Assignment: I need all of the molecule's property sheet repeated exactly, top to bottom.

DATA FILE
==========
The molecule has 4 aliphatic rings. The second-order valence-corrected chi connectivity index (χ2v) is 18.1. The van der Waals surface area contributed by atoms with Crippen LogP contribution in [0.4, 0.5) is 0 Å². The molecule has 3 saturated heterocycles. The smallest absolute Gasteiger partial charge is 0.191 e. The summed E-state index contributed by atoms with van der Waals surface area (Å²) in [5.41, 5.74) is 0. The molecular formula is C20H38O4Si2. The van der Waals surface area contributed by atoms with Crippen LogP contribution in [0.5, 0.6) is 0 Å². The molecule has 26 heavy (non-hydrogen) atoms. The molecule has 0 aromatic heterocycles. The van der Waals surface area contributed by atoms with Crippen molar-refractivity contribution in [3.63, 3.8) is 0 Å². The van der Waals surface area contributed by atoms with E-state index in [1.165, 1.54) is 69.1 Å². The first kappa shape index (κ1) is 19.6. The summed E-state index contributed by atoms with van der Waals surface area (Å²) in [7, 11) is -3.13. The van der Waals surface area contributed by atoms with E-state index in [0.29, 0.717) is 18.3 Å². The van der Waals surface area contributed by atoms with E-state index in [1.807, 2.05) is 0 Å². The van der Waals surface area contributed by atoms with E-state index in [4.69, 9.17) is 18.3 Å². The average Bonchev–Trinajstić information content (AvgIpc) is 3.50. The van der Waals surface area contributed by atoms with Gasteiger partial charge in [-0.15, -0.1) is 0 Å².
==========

The molecule has 4 aliphatic rings. The second-order valence-corrected chi connectivity index (χ2v) is 18.1. The van der Waals surface area contributed by atoms with Crippen LogP contribution in [0.4, 0.5) is 0 Å². The molecule has 3 saturated heterocycles. The smallest absolute Gasteiger partial charge is 0.191 e. The summed E-state index contributed by atoms with van der Waals surface area (Å²) in [5.41, 5.74) is 0. The molecular formula is C20H38O4Si2. The van der Waals surface area contributed by atoms with Crippen LogP contribution in [0.5, 0.6) is 0 Å². The molecule has 26 heavy (non-hydrogen) atoms. The molecule has 0 aromatic heterocycles. The van der Waals surface area contributed by atoms with Crippen molar-refractivity contribution in [3.63, 3.8) is 0 Å². The van der Waals surface area contributed by atoms with E-state index in [1.165, 1.54) is 69.1 Å². The first kappa shape index (κ1) is 19.6. The summed E-state index contributed by atoms with van der Waals surface area (Å²) in [7, 11) is -3.13. The van der Waals surface area contributed by atoms with E-state index in [0.29, 0.717) is 18.3 Å². The van der Waals surface area contributed by atoms with E-state index in [1.807, 2.05) is 0 Å². The van der Waals surface area contributed by atoms with E-state index in [4.69, 9.17) is 18.3 Å². The average Bonchev–Trinajstić information content (AvgIpc) is 3.50. The van der Waals surface area contributed by atoms with Gasteiger partial charge in [-0.15, -0.1) is 0 Å².